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I found that the 35mm lens is too close to 50mm to make it worth buying. I prefer the 28mm lens. After that I like the 20mm or 21mm lens but that is less useful. Next I like the 24mm lens. While I have those lenses most often take my 20mm to 35mm lens instead and that means carrying only one lens instead of a mob of lenses.
 

benjiboy

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I have 17, 24, 28, 35 and a 20 - 35 mm L zoom, but if I could carry only one wide-angle lens it would be the 35 mm f 2.
 
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I'm on the same boat here. My general use focal length is 35mm. 24mm and shorter for wide angle and 50 and up for portrait. I suppose it varies on cameras and taste.
 

GRHazelton

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A wide angle lens for a SLR or DSLR is always more expensive that the same focal length lens for a rangefinder camera, since it needs to furnish clearance for the mirror to swing. This assumes that the lens will allow through the lens viewing, IRRC some exreme wide angle lenses for SLRs or DSLRs require the mirror to be locked up, and an auxiliary viewfinder be used.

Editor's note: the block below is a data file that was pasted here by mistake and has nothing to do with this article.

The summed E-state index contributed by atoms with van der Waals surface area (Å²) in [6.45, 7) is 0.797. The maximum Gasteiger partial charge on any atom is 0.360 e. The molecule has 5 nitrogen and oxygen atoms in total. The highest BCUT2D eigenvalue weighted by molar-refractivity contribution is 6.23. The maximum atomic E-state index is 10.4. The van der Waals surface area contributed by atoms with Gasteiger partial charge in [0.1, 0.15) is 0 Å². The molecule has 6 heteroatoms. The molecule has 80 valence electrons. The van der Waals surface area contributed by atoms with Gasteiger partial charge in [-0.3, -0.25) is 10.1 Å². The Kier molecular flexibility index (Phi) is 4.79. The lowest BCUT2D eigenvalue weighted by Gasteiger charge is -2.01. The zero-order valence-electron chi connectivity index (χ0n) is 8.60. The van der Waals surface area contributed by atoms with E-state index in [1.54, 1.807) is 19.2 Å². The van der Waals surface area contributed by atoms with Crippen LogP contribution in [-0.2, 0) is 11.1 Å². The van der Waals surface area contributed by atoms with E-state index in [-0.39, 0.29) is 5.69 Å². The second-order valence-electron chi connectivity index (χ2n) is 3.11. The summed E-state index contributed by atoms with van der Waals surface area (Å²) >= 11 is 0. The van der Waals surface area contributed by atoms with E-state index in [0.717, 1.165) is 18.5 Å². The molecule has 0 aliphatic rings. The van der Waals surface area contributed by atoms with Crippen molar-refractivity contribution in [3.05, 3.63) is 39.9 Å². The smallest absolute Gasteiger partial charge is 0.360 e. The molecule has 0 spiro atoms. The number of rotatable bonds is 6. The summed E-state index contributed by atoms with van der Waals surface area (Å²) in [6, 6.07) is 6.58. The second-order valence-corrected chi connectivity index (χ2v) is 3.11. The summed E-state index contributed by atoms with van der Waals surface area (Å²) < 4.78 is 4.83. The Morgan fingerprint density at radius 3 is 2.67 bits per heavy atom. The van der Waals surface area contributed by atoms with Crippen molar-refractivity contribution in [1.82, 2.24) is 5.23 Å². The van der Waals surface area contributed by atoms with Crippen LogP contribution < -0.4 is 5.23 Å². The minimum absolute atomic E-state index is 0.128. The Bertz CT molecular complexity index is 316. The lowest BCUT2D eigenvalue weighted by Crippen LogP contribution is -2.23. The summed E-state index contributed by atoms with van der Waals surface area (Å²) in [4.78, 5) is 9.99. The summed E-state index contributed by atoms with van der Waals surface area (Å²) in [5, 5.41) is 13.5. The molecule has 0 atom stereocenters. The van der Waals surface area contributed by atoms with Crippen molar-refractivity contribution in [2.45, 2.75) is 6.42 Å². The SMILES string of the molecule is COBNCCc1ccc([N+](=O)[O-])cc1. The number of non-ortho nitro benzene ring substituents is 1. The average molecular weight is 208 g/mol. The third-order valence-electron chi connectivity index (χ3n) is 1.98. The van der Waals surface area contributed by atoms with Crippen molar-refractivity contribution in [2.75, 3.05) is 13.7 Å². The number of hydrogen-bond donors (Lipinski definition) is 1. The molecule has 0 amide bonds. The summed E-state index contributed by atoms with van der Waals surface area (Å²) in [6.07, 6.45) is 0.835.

ciniframe

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Is Olly even on photrio anymore? The original post was nearly 19 years ago.
 

Sirius Glass

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A wide angle lens for a SLR or DSLR is always more expensive that the same focal length lens for a rangefinder camera, since it needs to furnish clearance for the mirror to swing. This assumes that the lens will allow through the lens viewing, IRRC some exreme wide angle lenses for SLRs or DSLRs require the mirror to be locked up, and an auxiliary viewfinder be used.